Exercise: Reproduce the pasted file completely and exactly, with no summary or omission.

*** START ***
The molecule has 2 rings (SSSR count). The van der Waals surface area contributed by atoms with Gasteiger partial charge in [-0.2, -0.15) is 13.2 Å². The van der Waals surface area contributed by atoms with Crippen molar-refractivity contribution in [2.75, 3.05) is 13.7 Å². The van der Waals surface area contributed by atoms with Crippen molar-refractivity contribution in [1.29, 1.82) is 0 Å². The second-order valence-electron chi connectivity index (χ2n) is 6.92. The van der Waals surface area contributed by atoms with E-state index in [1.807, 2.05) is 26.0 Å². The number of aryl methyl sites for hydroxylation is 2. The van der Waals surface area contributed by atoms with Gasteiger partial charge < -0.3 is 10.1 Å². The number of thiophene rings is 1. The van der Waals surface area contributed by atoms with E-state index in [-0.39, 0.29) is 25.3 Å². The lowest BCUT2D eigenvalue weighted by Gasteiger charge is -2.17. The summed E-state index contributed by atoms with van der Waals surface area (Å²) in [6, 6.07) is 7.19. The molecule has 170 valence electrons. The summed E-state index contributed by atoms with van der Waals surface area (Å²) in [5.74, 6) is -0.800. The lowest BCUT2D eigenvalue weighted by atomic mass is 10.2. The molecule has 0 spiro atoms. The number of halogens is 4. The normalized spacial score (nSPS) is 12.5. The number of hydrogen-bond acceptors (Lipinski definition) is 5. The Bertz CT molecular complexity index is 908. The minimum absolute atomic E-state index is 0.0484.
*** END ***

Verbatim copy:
The molecule has 2 rings (SSSR count). The van der Waals surface area contributed by atoms with Gasteiger partial charge in [-0.2, -0.15) is 13.2 Å². The van der Waals surface area contributed by atoms with Crippen molar-refractivity contribution in [2.75, 3.05) is 13.7 Å². The van der Waals surface area contributed by atoms with Crippen molar-refractivity contribution in [1.29, 1.82) is 0 Å². The second-order valence-electron chi connectivity index (χ2n) is 6.92. The van der Waals surface area contributed by atoms with E-state index in [1.807, 2.05) is 26.0 Å². The number of aryl methyl sites for hydroxylation is 2. The van der Waals surface area contributed by atoms with Gasteiger partial charge < -0.3 is 10.1 Å². The number of thiophene rings is 1. The van der Waals surface area contributed by atoms with E-state index in [-0.39, 0.29) is 25.3 Å². The lowest BCUT2D eigenvalue weighted by Gasteiger charge is -2.17. The summed E-state index contributed by atoms with van der Waals surface area (Å²) in [6, 6.07) is 7.19. The molecule has 170 valence electrons. The summed E-state index contributed by atoms with van der Waals surface area (Å²) in [5.74, 6) is -0.800. The lowest BCUT2D eigenvalue weighted by atomic mass is 10.2. The molecule has 0 spiro atoms. The number of halogens is 4. The normalized spacial score (nSPS) is 12.5. The number of hydrogen-bond acceptors (Lipinski definition) is 5. The Bertz CT molecular complexity index is 908. The minimum absolute atomic E-state index is 0.0484.